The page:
With health care reform taking the national spotlight, the sole point of agreement by all parties is that some form of change is necessary. Many health care industry experts believe that now is the worst time for government-mandated change because innovation has already begun to occur organically from within the industry. One Franklin Tennessee-based software company is defining that innovation and garnering attention in the industry.
Health Mason is the solution to the labor intensive, inefficient, and error prone process of health care claim payment. Health Mason is the first product to automate this process from beginning to end and simultaneously accommodate the frequent contract and compliance changes in the industry that has stymied past software solutions. The CEO of Linnaeus and creator of Health Mason, Sal Novin, describes Health Mason as a product that can emulate the work of a human claim examiner. "Health Mason reads a computer screen, it types in data, and decides how to perform a given task with no additional help or tools." But not only does it replicate the work of a human operator, it performs every process with the same mechanical precision as the last, dramatically decreasing human error and increasing quality.
Still, Health Mason's most jaw dropping feature is its raw performance, which is the stuff of science fiction. Novin attributes Health Mason's performance to a technical concept called "multi-threading." Each thread or instance of the application is like a super-human operator reading, typing and deciding the best way to process a health care claim at 3 to 10 times the speed of an average operator. Each thread works relentlessly 24 hours a day, without the need for breaks, food, or sleep - pausing long enough only for nightly backups and other system related tasks. Multi-threading means that adding "staff" is as easy as adding more items to a shopping cart on Amazon.com - no hiring, no training, and no overhead. Each new thread is a clone that processes as effectively and efficiently as the last.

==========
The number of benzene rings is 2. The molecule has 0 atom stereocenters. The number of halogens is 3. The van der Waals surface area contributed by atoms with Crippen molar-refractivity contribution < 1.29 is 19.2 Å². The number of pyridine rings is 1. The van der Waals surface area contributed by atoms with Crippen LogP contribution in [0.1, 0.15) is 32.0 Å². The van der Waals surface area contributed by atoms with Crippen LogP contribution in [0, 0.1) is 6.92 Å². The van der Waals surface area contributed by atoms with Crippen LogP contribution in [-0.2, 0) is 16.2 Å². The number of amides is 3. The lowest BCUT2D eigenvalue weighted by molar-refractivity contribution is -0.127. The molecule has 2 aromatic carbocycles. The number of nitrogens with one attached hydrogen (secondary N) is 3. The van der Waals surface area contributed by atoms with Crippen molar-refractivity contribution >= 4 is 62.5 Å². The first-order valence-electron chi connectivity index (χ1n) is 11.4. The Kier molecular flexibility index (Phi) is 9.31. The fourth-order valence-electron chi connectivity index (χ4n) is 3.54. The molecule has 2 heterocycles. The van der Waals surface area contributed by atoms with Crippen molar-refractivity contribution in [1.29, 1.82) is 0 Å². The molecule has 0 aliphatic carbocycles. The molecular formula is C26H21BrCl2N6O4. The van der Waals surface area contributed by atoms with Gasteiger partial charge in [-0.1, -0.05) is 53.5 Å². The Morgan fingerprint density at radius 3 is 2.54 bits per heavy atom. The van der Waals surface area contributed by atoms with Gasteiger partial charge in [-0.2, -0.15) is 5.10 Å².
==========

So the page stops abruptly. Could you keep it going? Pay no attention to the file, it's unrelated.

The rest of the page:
Novin describes the creation of Health Mason as a case study in good old fashion American ingenuity - having come up with the concept to overcome an unprecedented claim backlog for a health insurer. The conventional solution was to hire temporary staff to clear the work load; however new staff had very little health care experience. The result was the introduction of new errors that were even harder to fix. The result was a solution that Novin had used previously while working in the financial sector, which was to simulate human input into a system. Employing that technique was significantly harder in health care, but the result became the underpinnings for a solution that was able to perform in two weeks what a 30 person department of examiners could not accomplish in a month. Today, the latest version of Health Mason can complete the same task in 50 hours.
The latest advancements in Health Mason's logic have been to its decision-making capabilities. Health Mason draws much of its capabilities through a proprietary, health care-specific software scripting language. The scripting language codifies common health care decisions to enable rapid automation of manual processes. Most recently, Health Mason was required to audit claims - a significantly more complex task than claim editing or examining. The new scripting language was augmented to handle very sophisticated decisions.
The Linnaeus team has leveraged all these technological advancements to break from convention when it comes to health care technology in general. Novin added, "We set out to change all the negative health care software preconceptions, by making implementation time a few weeks, delivering direct one-to-one savings through a simple transaction model, and make the harder to quantify performance and quality improvements a free value-add."
Health Mason still must face the uphill battle of broad acceptance. Mr. Novin is confident that the Linnaeus team is up to the challenge. "There are scores of executives and operations teams who have been burned by technology. Our goal is to target the 'guts' and not the 'glory' of operations and win over new health plans and providers that are in real need of productivity savings."